Snakes were anesthetized by an intramuscular injection of pentobarbital sodium (25 mg/kg, Mebumal, Sygehus Apotekerne, Denmark) and tracheotomized for artificial ventilation at 10 breaths/min and 50 ml/kg using a Harvard Apparatus mechanical ventilator (Cambridge, MA) when reflexes had disappeared. A ventrolateral incision was made posterior to the kidney, and a polyethylene (PE)-50 catheter containing heparinized saline (50 IU/ml) was advanced into the aorta to measure systemic blood pressure. The left pulmonary artery, which perfuses the smaller left lung and carries less than a quarter of the total pulmonary blood flow (N. Skovgaard and T. Wang; unpublished observations), was occlusively cannulated with a PE-50 catheter for measurements of pulmonary blood pressure. Blood flows were measured using 1.5 R transit-time ultrasonic blood flow probes (Transonic System) placed around the left aortic arch and the right pulmonary artery. Acoustical gel was infused around the blood flow probes to enhance the signal.
To allow vagal stimulation of the heart, a ventral incision was made posterior to the head in two snakes and the vagus nerves were exposed. The nerves were placed on two silver electrodes and stimulated using a Grass s48 Stimulator (Grass Instruments, Quincy, MA).
Studies on recovered snakes (Python regius and Python molurus).
Anesthesia was induced by inhalation of ∼5% isoflurane (Baxter, Denmark) until all reflexes disappeared. The snakes were then intubated for mechanical ventilation with 1–2% isoflurane during the remaining surgery. A 4-cm ventrolateral incision gained access to the vertebral artery or the dorsal aorta posterior to the kidney, which was occlusively cannulated with PE catheters (PE-50 or PE-76) filled with heparinized saline (50 IU/ml). The catheter was fastened with surgical silk (5-0) before exteriorized through the skin and secured with surgical silk (2/0). The incision was closed with surgical silk (2/0). All snakes were left to recover overnight at 30°C within a climatic chamber. We have previously shown that heart rate, blood pressure, and circulating levels of catecholamines return to resting values within this period (11).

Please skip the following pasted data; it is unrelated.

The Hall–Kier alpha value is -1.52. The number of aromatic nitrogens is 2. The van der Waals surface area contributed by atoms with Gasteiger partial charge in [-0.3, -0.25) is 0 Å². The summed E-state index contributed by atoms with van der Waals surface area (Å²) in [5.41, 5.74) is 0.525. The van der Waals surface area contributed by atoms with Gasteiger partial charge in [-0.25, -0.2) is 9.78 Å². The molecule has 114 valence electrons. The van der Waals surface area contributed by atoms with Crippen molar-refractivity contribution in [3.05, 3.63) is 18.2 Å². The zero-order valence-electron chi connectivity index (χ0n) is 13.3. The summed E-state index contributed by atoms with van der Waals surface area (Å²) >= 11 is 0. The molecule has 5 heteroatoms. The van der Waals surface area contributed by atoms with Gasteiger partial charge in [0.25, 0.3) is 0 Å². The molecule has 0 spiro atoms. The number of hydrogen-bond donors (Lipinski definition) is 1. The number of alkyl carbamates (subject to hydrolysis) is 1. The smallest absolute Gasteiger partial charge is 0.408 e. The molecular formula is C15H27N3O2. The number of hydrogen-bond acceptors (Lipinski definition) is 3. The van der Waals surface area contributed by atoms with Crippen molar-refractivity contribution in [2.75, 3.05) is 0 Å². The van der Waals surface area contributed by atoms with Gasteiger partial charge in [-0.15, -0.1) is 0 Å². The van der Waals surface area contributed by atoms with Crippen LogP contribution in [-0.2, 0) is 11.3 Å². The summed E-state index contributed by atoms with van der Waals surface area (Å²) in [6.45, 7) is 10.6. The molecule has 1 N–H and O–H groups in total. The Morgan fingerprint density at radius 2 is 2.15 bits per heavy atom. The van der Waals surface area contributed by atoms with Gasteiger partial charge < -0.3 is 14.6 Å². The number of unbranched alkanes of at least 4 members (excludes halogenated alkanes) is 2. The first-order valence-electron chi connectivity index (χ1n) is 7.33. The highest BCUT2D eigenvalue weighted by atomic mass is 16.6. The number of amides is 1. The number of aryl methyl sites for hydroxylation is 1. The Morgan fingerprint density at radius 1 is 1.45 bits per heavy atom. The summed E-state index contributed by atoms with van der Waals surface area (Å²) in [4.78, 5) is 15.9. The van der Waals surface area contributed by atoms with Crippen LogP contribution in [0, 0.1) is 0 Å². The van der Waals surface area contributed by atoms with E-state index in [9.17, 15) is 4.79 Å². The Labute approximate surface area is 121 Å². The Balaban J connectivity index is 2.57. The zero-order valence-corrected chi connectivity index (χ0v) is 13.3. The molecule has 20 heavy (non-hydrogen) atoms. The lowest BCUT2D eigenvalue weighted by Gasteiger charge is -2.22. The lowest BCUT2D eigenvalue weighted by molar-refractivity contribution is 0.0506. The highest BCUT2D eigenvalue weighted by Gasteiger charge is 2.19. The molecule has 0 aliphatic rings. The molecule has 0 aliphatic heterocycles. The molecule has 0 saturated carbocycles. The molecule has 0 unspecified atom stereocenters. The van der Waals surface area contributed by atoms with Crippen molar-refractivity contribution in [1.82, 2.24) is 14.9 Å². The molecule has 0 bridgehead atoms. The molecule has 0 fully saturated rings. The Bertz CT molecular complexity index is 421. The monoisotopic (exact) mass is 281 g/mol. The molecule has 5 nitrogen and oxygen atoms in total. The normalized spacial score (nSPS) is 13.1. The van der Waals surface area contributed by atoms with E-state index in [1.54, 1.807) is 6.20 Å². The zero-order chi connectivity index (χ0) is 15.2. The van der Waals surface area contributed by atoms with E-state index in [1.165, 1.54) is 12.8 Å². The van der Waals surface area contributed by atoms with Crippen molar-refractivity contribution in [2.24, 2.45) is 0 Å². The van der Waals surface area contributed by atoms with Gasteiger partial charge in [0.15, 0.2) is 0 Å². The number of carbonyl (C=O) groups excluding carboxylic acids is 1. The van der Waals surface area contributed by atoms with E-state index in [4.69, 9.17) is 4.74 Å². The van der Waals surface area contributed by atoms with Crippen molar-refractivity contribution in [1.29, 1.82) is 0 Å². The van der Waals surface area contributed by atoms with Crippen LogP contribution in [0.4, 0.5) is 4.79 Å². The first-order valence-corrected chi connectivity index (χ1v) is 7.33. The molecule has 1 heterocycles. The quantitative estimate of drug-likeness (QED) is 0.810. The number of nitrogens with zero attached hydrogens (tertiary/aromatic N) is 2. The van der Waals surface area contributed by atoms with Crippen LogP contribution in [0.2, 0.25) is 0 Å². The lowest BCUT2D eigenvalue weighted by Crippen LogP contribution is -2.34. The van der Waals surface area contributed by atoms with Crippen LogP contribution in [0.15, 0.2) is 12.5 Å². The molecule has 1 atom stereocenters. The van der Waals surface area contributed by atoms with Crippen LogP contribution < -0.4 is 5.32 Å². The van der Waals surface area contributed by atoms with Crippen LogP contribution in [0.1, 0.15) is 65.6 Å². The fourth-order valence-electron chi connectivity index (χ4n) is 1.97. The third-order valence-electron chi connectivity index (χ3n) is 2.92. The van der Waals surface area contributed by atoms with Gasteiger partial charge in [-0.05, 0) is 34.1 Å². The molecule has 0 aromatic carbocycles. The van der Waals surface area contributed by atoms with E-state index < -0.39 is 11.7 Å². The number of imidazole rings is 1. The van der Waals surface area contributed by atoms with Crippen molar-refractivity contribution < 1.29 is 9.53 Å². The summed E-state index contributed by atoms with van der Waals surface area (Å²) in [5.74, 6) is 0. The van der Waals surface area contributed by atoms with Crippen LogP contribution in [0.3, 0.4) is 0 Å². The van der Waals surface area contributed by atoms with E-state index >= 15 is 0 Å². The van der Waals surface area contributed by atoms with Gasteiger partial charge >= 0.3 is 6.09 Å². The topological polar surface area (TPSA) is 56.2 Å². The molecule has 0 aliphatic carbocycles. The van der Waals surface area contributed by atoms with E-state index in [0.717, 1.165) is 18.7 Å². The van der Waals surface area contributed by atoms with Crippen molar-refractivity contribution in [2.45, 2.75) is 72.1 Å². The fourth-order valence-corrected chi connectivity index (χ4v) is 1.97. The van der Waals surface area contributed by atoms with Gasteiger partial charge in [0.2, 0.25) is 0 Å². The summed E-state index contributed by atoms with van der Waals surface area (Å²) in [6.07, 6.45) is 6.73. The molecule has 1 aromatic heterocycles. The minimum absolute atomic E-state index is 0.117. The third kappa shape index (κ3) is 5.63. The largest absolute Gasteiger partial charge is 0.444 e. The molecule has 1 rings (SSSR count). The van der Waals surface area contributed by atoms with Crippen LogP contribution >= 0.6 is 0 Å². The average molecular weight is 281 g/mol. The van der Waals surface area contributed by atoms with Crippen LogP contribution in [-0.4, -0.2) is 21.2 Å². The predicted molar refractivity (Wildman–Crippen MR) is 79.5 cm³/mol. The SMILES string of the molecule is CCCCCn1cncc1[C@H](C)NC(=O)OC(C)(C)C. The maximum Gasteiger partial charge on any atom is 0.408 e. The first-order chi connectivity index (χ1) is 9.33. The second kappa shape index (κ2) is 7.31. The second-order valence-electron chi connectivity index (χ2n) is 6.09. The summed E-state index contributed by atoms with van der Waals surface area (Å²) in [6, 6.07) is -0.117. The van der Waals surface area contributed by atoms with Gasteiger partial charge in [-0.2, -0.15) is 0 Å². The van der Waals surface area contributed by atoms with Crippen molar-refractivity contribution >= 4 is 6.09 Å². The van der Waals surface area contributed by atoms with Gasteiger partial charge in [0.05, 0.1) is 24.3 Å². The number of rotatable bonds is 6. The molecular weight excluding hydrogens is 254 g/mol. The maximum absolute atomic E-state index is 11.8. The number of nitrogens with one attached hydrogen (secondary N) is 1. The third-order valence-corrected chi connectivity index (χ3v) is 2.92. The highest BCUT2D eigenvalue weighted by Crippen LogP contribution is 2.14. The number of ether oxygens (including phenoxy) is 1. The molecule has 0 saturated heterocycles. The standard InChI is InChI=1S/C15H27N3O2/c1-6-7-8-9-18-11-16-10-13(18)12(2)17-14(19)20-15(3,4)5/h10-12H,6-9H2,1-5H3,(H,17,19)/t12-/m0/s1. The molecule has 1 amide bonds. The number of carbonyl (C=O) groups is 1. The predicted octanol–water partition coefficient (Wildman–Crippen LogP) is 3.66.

Measurements of Heart Rate, Blood Pressure, and Blood Flow
Arterial catheters were connected to disposable pressure transducers (model PX600; Baxter Edwards, Irvine, CA) that were calibrated daily against a static water column, and the signal was amplified using an in-house built preamplifier. Flow probes were connected to a Transonic dual flowmeter (T206, Transonic Systems, Ithaca, NY). Signals from the pressure transducers and the blood flow meter were recorded with a Biopac MP100 data acquisition system (Biopac Systems, Goleta, CA) at 100 or 200 Hz.
Experiments were conducted on anesthetized as well as fully recovered snakes. The recovered snakes were kept in boxes within a climatic chamber at 30°C during the entire experiment, where they were shielded from visual and auditory disturbances. Experiments on anesthetized snakes were conducted with the animals lying on a heating pad to keep the body temperature at 30°C. Python regius were unwilling to feed voluntarily and were force fed with freshly killed adult mice or preweaned rats. Python molurus were fed with live adult mice. Snakes had been fed a meal equivalent to 23.2 ± 0.8% (means ± SE) of their body mass (to be referred as “digesting snakes” throughout the paper). All measurements on digesting snakes were taken 24 h into the postprandial period. Resting values of blood pressure and heart rate of recovered snakes were obtained 1–2 h after the catheters were connected. All injections were given in aliquots of 1 ml/kg in the systemic arterial catheter and separated by 30–60 min. Thus antagonists were allowed at least 30 min to take effect. All chemicals were purchased from Sigma-Aldrich (Denmark).
Effects of ganglionic blockade by hexamethonium on postprandial heart rate.
To examine the possibility that histamine is coreleased from postganglionic autonomic nerves innervating the heart, eight Python regius were treated with the ganglion blocker hexamethonium bromide. Resting heart rate and systemic blood pressure were measured in recovered fasting snakes and 24 h into the postprandial period. Atropine (4 mg/kg), propranolol (4 mg/kg), and hexamethonium bromide (10 mg/kg) were administered in alternating orders. Four snakes were injected with atropine followed by propranolol and then hexamethonium bromide. In another four snakes, hexamethonium bromide was injected before atropine and propranolol.
To verify the autonomic ganglionic blockade by hexamethonium bromide, the vagus nerves were stimulated with 20 V at 4 Hz in two anesthetized Python regius. Hexamethonium bromide (10 mg/kg) was then administered and after 20 min the vagus nerves were stimulated with 20 V at 4, 10, and 100 Hz.